Ira Glass

Don’t worry, he’s not retiring or sick or anything. In fact, he co-wrote and produced a great new movie, and everybody should go see it. I just wanted to talk about him a bit.

His friend and contributor David Rakoff died this week, and and so this morning I  wanted to load a piece by David about his cancer onto my iPod. Couldn’t make it work for some reason, so I gave up and instead listening to a random recent “This American Life” podcast, titled Amusement Park.  Go listen to the first segment now, then come back.

Ira has gotten a lot of (deserved!) attention and praise for encouraging new talent (like Rakoff and David Sedaris and Mike Birbiglia and many others) and for doing really superb journalism about important topics, like the mortgage meltdown and a terrific hour about a runaway judge running a drug court in Georgia — a piece of investigative journalism that led to the resignation of the judge in question.

But if you really want to understand that Ira really does, think about that amusement park segment. Because it’s about… nothing. Well, nothing you’d notice or be interested in, if I described it to you — it’s about a 25 year old college drop out who runs the carnival games at a small amusement park in Kansas City.  He doesn’t have any deep secrets, he’s not a gifted poet or musician or reformed criminal,  he’s just a guy who loves his job. As Ira points out at the end, he’s not even that good at it, if measured by income to his employer… the amusement park makes more money selling food.

But Ira spends a day with him and crafts about 15 minutes of radio that is funny, fascinating and narratively gripping. It becomes a portrait of a man and his enthusiasms, about employees and employers, about motivation and fun and the reason people go to work, or may not want to. The central character becomes a Character, somebody you think you know, or at least would like to, and it left me thinking about how I approach my work and the people I work with, and how I can do both a lot better.

And here’s the thing you need to know — how incredibly hard that is. To understand that this is a person worth spending a day with in the first place, then to record hours of interviews and sound and then tease out of that raw material just the right sound bites and and add narration and music and make a great radio documentary.  To make it into a story compelling enough to make complete strangers, who couldn’t care less about topic of the story, fascinated with its essence.

Anyway, Ira (who I am pleased to call a friend and colleague) doesn’t need any praise from me, but let’s just say that I share with him an enthusiasm for people who do their job really, really well.







21 Responses to Ira Glass

  1. Kim Z Dale August 15, 2012 at 10:14 am #

    Well said. I am incredibly appreciative of great radio. Ira does excellent work. The Third Coast Festival and Radio Lab are just a few of many other standouts. I consider myself lucky to live in a city that has a station (WBEZ. Have you heard of it?) that puts so much of that great content on the air and to live in a world in which technology allows so many people to hear that content whether their local stations broadcast it or not.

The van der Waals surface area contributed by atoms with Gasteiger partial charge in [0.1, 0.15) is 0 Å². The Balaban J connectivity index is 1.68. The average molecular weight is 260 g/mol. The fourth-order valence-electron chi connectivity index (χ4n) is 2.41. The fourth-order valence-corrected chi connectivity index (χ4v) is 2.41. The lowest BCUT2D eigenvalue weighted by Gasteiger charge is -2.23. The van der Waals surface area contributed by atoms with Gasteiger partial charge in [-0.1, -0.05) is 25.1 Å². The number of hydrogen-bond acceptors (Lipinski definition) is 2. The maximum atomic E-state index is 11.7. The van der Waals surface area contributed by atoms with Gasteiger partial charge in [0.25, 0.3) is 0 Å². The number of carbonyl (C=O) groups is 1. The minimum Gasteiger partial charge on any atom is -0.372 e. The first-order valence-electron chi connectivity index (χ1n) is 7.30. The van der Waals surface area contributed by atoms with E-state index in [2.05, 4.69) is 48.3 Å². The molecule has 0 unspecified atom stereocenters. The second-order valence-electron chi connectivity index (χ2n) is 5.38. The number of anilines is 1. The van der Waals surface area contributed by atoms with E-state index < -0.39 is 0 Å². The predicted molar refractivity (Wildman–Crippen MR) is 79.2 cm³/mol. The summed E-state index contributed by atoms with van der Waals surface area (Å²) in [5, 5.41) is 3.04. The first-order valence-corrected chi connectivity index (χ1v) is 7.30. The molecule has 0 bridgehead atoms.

And, yes, I love that Amusement Park segment.

  2. Caroline Marin August 15, 2012 at 11:15 am #

    I have heard that segment and I also love it. It’s unreal in its amazing ability to draw you into this man’s story and have it stick with you, despite any reasoning as to why you needed to hear it in the first place. My husband was listening, too, and he was just as drawn in as I. When it finished, he asked, “But why did they do that story?” I just said, “Because Ira is amazing at finding something you don’t care about and making you care about it.” Props well deserved on this front!

  3. Mike Salkowski August 15, 2012 at 11:26 am #

    Just listened to “Amusement Park” today on my run and laughed out loud several times. I love that Ira brought up the Michael Scott comparison, as he was exactly who I was thinking of as the interview progressed. I find that you can drop the needle anywhere in the T.A.L. archive and find a really great segment.

  4. Nathaniel Senff August 15, 2012 at 11:31 am #

    I’ve gotta say. I’m a huge fan of Ira and the work his team does.

    I spend hours telling pretty much anyone who’ll listen to me that they need to listen to This American Life.

  5. David Rodgers August 15, 2012 at 11:44 am #

    I agree with your sentiments wholeheartedly, Peter. Tuning into “This American Life” is much like that refreshing autumn breeze the day after a cold front crowds (and occasionally bashes) its way through an area whose antecedent airmass had been so stifling and humid. It is a celebration of the extraordinary inside the everyday lives of the masses.

    You are fortunate to know him and to have him as a friend. He and his work are nothing short of true, unfettered genius for the medium in which he labors. I hope that he is recognized more widely in the years to come.

  6. Rebecca Young August 15, 2012 at 11:52 am #

    That amusement park segment was terrific. I’m a lover of stories. I especially love it when I’m transfixed by something I had no clue I was interested in. I have spent many a long car ride lost in This American Life.

    Plus, it has to be said: Ira has the best laugh. Ever. If he wasn’t already taken, I’d marry him based on that laugh alone.

  7. Karen August 15, 2012 at 12:00 pm #

    I’m from a small East Texas town. The first time I heard of TAL and Ira Glass (or any public radio) was when I moved to Dallas in 1996 to go to school. TAL and Ira educated me on people, places and lives of others I never knew existed. I can say Mr. Glass and his contributors added more to my knowledge and expanded my American and world view more than any other media. I absorbed the stories and people and it changed my life. I still have not traveled much, but my mind has been everywhere and with everyone TAL has. Thank you for your wonderful note about Ira Glass.